(Bloomberg) -- Just a few years ago, coconut water was flying off store shelves. As consumers clamored for the naturally sweet beverage, manufacturers introduced new brands while bars created signature concoctions around the drink.

But like we’ve seen with the waning popularity of Cronuts or fat-free potato chips, tastes change.

Coconut water has ended its meteoric rise and started to lose share as consumers turn to other trendy options, including the flavored seltzers that have exploded in popularity recently. The latest blow came with Coca-Cola Co.’s recent decision to kill its coconut water brand, Zico, as part of a pruning of “underperforming products.”

“Coconut water saw a spike several years ago as it was the next ‘hot’ beverage,” said George Daines, a global beverage category merchant at Whole Foods. “Customers now have many competing options for the coconut water usage occasion.”

Since peaking in 2016, coconut water sales in the U.S. have fallen 16%, according to data from market-research specialist Euromonitor. The declines have accelerated each year.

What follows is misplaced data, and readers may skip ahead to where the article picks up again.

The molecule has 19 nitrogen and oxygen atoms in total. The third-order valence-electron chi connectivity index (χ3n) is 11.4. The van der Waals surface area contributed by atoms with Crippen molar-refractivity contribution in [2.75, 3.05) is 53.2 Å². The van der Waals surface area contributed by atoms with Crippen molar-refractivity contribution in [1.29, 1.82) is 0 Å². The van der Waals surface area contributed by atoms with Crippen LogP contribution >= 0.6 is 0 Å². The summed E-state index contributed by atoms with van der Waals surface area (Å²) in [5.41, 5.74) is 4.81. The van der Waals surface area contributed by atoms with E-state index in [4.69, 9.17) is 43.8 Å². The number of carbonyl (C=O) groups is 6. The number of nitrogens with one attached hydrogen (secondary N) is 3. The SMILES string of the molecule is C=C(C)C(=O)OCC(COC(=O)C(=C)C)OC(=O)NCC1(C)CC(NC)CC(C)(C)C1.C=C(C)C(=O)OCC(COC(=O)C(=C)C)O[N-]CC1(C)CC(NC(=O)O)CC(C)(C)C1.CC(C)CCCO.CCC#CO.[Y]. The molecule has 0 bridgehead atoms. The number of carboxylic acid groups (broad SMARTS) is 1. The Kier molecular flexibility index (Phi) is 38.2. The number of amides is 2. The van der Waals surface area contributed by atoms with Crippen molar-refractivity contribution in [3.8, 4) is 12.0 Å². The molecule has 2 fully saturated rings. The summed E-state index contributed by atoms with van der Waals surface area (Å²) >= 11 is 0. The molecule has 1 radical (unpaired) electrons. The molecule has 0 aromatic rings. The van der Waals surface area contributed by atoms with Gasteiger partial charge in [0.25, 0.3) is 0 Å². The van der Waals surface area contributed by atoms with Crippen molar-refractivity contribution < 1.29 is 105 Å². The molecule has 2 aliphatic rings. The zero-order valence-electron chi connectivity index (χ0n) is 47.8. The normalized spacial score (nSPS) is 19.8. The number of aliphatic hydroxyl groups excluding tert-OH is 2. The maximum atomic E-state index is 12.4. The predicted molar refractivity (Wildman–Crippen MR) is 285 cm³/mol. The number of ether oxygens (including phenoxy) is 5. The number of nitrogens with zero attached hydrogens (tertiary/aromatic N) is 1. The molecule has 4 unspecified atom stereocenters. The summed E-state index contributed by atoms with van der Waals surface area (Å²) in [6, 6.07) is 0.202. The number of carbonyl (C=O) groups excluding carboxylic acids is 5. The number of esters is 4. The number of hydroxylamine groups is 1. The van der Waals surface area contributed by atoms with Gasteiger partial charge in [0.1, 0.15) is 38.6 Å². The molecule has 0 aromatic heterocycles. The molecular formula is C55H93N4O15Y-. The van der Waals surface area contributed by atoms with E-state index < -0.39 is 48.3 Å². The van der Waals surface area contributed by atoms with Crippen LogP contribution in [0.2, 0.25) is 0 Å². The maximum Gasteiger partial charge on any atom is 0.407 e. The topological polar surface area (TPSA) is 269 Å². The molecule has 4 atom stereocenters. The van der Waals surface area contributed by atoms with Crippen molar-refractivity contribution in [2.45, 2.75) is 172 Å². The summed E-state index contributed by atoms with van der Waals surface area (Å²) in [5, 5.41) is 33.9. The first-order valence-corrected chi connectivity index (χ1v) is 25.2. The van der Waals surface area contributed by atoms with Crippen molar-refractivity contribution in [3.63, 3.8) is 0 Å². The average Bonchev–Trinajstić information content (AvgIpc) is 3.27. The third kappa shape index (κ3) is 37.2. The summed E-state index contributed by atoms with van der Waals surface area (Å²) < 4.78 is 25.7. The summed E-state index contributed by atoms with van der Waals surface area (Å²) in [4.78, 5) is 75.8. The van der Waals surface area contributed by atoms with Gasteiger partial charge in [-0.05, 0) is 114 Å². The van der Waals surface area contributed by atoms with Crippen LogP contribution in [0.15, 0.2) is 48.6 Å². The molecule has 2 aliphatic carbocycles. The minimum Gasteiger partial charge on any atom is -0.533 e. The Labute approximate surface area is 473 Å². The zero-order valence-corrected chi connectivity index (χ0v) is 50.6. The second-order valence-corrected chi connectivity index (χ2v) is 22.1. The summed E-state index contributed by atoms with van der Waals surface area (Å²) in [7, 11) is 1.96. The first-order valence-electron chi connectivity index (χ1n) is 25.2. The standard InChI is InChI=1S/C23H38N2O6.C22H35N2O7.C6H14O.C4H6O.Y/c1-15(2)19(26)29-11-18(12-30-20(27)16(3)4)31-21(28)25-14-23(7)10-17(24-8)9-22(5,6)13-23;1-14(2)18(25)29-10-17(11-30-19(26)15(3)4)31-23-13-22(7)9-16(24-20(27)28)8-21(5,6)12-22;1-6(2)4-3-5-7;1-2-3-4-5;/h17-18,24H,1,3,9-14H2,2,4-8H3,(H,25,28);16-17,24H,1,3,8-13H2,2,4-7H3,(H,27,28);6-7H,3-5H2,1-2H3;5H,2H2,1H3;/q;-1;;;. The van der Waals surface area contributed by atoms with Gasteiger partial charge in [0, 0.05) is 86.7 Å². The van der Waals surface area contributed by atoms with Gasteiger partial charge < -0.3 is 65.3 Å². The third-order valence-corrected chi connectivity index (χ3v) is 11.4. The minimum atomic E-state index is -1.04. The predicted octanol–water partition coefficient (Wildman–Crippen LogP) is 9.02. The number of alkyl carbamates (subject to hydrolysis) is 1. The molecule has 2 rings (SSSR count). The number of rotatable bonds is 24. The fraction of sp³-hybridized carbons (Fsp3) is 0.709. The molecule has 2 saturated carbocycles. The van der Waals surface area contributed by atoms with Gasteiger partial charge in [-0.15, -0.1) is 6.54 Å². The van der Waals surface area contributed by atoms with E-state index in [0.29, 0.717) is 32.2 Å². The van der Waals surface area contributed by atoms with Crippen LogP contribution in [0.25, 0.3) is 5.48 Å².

Brands have seen similar slides. Zico’s retail sales fell about 7% last year while O.N.E., PepsiCo Inc.’s brand, dropped almost 13%, according to Euromonitor.

To be sure, coconut water has always had its detractors. It doesn’t take much online searching to find complaints about the beverage’s texture, smell or taste.

Market Shift

As the market has shifted, private-label brands have taken share while independent brands pulled back, Daines said.

Michael Kirban, who founded Vita Coco, is still bullish on the category and his own brand. He acknowledged a slowdown in 2018 and early 2019, which he attributed to issues with how retailers positioned the products. But there are signs of a rebound more recently, aided by new offerings, he said.

And even if the category struggles, Coke leaving the space gives a place for other brands to step in.

“By Zico coming out and all the other brands kind of going away, it gives us more shelf presence to introduce more innovation and more people into the category,” said Kirban, who is the company’s chief executive officer. “So, actually we’re in a very interesting place.”

©2020 Bloomberg L.P.